Author(s): Knutson KL, Van Cauter E, Rathouz PJ, DeLeire T, Lauderdale DS, Knutson KL, Van Cauter E, Rathouz PJ, DeLeire T, Lauderdale DS
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Abstract STUDY OBJECTIVES: To determine (1) whether short sleep has increased over 31 years; (2) whether trends in short sleep differed by employment status; (3) which sociodemographic factors predict short sleep; and (4) how short sleepers spend their time. DESIGN: Time diaries from eight national studies conducted between 1975 and 2006. PATIENTS OR PARTICIPANTS: U.S. adults > or = 18 years. MEASUREMENTS AND RESULTS: Short sleepers were defined as those reporting < 6 hours of sleep in their time diary. Unadjusted percentages of short sleepers ranged from 7.6\% in 1975 to 9.3\% in 2006. The 1998-99 study had the highest odds of short sleep. The odds ratio for the 31-year period predicting short sleep was 1.14 (95\% CI: 0.92, 1.50, P = 0.22), adjusting for age, sex, education, employment, race, marital status, income, and day of week. When stratified by employment, there was a significant increase for full-time workers (P = 0.05), who represented over 50\% of participants in all studies, and a significant decrease for students (P = 0.01), who represented < 5\% of participants. The odds of short sleep were lower for women, those > or = 65 years, Asians, Hispanics, and married people. The odds were higher for full-time workers, those with some college education, and African Americans. Short sleepers in all employment categories spent more time on personal activities. Short sleepers who were full- and part-time workers spent much more time working. CONCLUSIONS: Based on time diaries, the increase in the odds of short sleep over the past 31 years was significant among full-time workers only. Work hours are much longer for full-time workers sleeping < 6 hours.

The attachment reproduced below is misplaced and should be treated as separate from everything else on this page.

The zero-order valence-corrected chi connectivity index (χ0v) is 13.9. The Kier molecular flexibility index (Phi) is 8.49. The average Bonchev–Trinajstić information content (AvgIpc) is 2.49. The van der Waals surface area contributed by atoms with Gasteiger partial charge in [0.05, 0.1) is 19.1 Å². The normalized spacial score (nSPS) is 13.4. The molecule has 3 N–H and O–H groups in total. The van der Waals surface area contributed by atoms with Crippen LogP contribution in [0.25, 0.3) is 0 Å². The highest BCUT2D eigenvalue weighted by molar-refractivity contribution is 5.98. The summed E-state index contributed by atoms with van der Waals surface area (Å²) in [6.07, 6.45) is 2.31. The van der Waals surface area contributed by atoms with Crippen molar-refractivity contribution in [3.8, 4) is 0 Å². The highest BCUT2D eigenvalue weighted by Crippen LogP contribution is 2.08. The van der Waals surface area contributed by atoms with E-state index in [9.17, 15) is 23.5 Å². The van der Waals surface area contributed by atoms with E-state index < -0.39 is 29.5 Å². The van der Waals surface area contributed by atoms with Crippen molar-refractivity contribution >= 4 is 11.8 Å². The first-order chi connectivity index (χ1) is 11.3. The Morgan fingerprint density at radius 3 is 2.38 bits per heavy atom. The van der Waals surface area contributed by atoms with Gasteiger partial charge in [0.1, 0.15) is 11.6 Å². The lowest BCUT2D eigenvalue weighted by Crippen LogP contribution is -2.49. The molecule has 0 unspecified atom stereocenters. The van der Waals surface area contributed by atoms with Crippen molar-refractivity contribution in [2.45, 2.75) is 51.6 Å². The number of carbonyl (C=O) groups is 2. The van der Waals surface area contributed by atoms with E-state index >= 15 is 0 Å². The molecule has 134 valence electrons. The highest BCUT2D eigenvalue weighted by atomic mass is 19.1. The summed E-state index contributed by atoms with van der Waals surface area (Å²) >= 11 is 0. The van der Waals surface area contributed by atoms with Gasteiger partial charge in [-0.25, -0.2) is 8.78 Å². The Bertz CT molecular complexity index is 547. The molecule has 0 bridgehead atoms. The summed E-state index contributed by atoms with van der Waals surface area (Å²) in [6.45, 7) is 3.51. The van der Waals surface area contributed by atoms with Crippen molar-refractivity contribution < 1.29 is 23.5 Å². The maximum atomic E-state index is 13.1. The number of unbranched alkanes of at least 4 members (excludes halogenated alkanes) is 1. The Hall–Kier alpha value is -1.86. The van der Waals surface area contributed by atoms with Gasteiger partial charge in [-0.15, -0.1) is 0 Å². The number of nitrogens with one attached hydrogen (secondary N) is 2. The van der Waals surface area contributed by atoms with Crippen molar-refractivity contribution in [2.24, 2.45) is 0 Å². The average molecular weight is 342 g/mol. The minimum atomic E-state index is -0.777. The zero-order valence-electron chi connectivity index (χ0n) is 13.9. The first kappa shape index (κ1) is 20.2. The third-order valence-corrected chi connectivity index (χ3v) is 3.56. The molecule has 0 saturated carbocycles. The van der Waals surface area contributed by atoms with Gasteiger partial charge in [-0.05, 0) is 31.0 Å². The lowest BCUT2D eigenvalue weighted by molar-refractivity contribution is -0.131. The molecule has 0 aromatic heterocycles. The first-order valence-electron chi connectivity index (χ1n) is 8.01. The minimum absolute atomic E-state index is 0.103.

This article was published in Sleep
and referenced in Journal of Child and Adolescent Behavior